If you are anything like me, you know that naps are pretty much everything. They give you that little boost to continue your day and make you feel refreshed, allowing you to tackle whatever task you have left. So, when I heard that NASA was willing to PAY to hire nappers, I thought, “yeah, sign me up asap!”
NASA announced they will be paying participants nearly $19,000 to spend two whole months watching TV in bed! The German Aerospace Center will select 24 participants to stay on bed rest, where they will monitor their sleeping habits. What exactly are they looking for in the study? Well, researchers are looking at the effect of “artificial gravity” on the human boy, to see if it ‘s beneficial for astronauts who spend a long time in space. Each participant will be separated into different 2 groups, but housed in a single room.
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Space history. For the first time we let an artificial intelligence called #CIMON speak, fly and interact aboard the @iss. @astro_alex_esa tested various functions of the astronaut assistant including playing videos and music, showing procedures for iss experiments and turning around. . Raumfahrtgeschichte. Erstmals ist eine künstliche Intelligenz – CIMON – in der Schwerelosigkeit an Bord der #ISS geflogen, hat gesprochen, Musik abgespielt und hat mit @europeanspaceagency-#Astronaut Alexander Gerst interagiert. . #yeahscience #exciting #thisishappening #space #raumfahrt #alexandergerst #artificialintelligence #künstlicheintelligenz #robot #roboter @ibm @airbus @airbus_space @klinikum_lmu @hslu_luzern
Volunteers will be propped up at an incline with their feet above their heads. This will reduce the blood flow to the extremities, mimicking the effects of being up in space. That doesn’t really sound so bad, but after several hours the human body can tense up and cause muscle deterioration and numbness. So, it’s something to think about.
Participants will also be asked to do activities such as lying down, watch television, eat, and read. What do you get out of it? Comfort, peace, no stress, and $18,565. Scientists say that one group will be spun around in a centrifuge, similar to an artificial gravity chamber that forces blood back into their extremities. The other group, they are the lucky ones, because they won’t be spun at all. They are hoping to compare the groups and learn whether “artificial gravity” will be held during long-term space travel.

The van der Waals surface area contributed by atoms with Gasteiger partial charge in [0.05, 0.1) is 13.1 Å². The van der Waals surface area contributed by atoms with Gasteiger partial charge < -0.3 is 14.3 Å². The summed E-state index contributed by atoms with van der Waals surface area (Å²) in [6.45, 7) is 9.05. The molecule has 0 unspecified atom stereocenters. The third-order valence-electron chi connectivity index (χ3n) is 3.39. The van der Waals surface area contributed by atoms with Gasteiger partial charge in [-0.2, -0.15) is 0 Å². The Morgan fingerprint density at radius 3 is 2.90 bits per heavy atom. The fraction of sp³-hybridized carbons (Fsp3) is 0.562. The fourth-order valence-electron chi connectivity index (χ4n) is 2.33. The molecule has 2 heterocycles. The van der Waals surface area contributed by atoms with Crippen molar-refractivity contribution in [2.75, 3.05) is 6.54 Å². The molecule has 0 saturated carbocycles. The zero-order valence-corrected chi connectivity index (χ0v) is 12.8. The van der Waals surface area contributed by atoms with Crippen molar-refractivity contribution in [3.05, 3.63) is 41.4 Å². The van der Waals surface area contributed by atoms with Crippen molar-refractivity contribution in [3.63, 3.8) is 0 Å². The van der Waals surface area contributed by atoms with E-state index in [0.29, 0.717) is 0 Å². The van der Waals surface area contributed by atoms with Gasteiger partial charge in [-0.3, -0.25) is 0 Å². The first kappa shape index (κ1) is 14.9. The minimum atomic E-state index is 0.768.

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Astronauts Anne McClain of NASA and David Saint-Jacques of the Canadian Space Agency give RRM3 two thumbs up! 👍 👩🚀👨🚀 Last week, the International Space Station inhabitants pieced together tools for the Robotic Refueling Mission 3 🔧🔨🤖 Technology drives exploration for future human missions to the Moon, Mars and beyond. For spacecraft to journey farther and live longer, we’ll need to store and transfer super-cold liquids used for fuel and life support systems in space. The Robotic Refueling Mission 3 (RRM3) launched to the International Space Station to do just that — transfer and store cryogenic fuel in space for the first time. The space station’s robotic arm, Dextre, will soon transfer these assembled tools to outside Station, where they will be attached to the other, washing-machine-sized part of RRM3. Once the pieces are combined, the mission can begin demonstrating the transfer of cryogenic fuel—a capability that will help spacecraft live longer and humans journey deeper into space. Credit: NASA
I don’t know, this sounds pretty great to me. But, what’s the catch, though? There has to be a catch, right? You know what they say about things being too good to be true. I guess we’ll never know until we actually try it. So, if you think you have what it takes, you can visit their website to see all the requirements or if you’re ready, sign up here. But, do know that participants must be between the ages of 25 and 55, cannot smoke, and stand between 4.9 to 6.2 feet tall with a BMI between 19 and 30.